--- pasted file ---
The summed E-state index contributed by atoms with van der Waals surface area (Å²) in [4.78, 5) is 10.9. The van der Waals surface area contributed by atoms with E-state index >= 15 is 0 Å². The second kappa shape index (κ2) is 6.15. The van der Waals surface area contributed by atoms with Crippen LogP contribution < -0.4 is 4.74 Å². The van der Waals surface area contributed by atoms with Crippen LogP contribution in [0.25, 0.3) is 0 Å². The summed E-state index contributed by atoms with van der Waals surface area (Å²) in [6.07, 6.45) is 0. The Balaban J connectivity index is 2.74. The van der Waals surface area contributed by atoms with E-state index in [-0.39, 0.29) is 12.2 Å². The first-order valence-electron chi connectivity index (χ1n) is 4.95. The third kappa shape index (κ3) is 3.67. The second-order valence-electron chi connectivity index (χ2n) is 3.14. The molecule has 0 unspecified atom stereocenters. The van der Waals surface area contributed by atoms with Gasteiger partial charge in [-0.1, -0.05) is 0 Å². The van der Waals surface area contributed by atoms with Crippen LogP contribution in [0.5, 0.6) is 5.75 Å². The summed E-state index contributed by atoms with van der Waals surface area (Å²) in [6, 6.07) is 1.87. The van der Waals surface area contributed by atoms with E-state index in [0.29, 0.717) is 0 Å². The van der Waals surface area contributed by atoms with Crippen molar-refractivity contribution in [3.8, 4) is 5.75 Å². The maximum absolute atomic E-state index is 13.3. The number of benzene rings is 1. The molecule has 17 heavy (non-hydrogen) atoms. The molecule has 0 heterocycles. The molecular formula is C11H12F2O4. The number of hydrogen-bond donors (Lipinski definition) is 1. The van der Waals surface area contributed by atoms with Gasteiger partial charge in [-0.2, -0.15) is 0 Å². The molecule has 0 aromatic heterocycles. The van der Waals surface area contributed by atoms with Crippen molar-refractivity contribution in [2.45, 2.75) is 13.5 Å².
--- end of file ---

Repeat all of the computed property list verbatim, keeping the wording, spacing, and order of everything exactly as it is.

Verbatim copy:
The summed E-state index contributed by atoms with van der Waals surface area (Å²) in [4.78, 5) is 10.9. The van der Waals surface area contributed by atoms with E-state index >= 15 is 0 Å². The second kappa shape index (κ2) is 6.15. The van der Waals surface area contributed by atoms with Crippen LogP contribution < -0.4 is 4.74 Å². The van der Waals surface area contributed by atoms with Crippen LogP contribution in [0.25, 0.3) is 0 Å². The summed E-state index contributed by atoms with van der Waals surface area (Å²) in [6.07, 6.45) is 0. The Balaban J connectivity index is 2.74. The van der Waals surface area contributed by atoms with E-state index in [-0.39, 0.29) is 12.2 Å². The first-order valence-electron chi connectivity index (χ1n) is 4.95. The third kappa shape index (κ3) is 3.67. The second-order valence-electron chi connectivity index (χ2n) is 3.14. The molecule has 0 unspecified atom stereocenters. The van der Waals surface area contributed by atoms with Gasteiger partial charge in [-0.1, -0.05) is 0 Å². The van der Waals surface area contributed by atoms with Crippen LogP contribution in [0.5, 0.6) is 5.75 Å². The summed E-state index contributed by atoms with van der Waals surface area (Å²) in [6, 6.07) is 1.87. The van der Waals surface area contributed by atoms with E-state index in [0.29, 0.717) is 0 Å². The van der Waals surface area contributed by atoms with Crippen molar-refractivity contribution in [3.8, 4) is 5.75 Å². The maximum absolute atomic E-state index is 13.3. The number of benzene rings is 1. The molecule has 17 heavy (non-hydrogen) atoms. The molecule has 0 heterocycles. The molecular formula is C11H12F2O4. The number of hydrogen-bond donors (Lipinski definition) is 1. The van der Waals surface area contributed by atoms with Gasteiger partial charge in [-0.2, -0.15) is 0 Å². The molecule has 0 aromatic heterocycles. The van der Waals surface area contributed by atoms with Crippen molar-refractivity contribution in [2.45, 2.75) is 13.5 Å².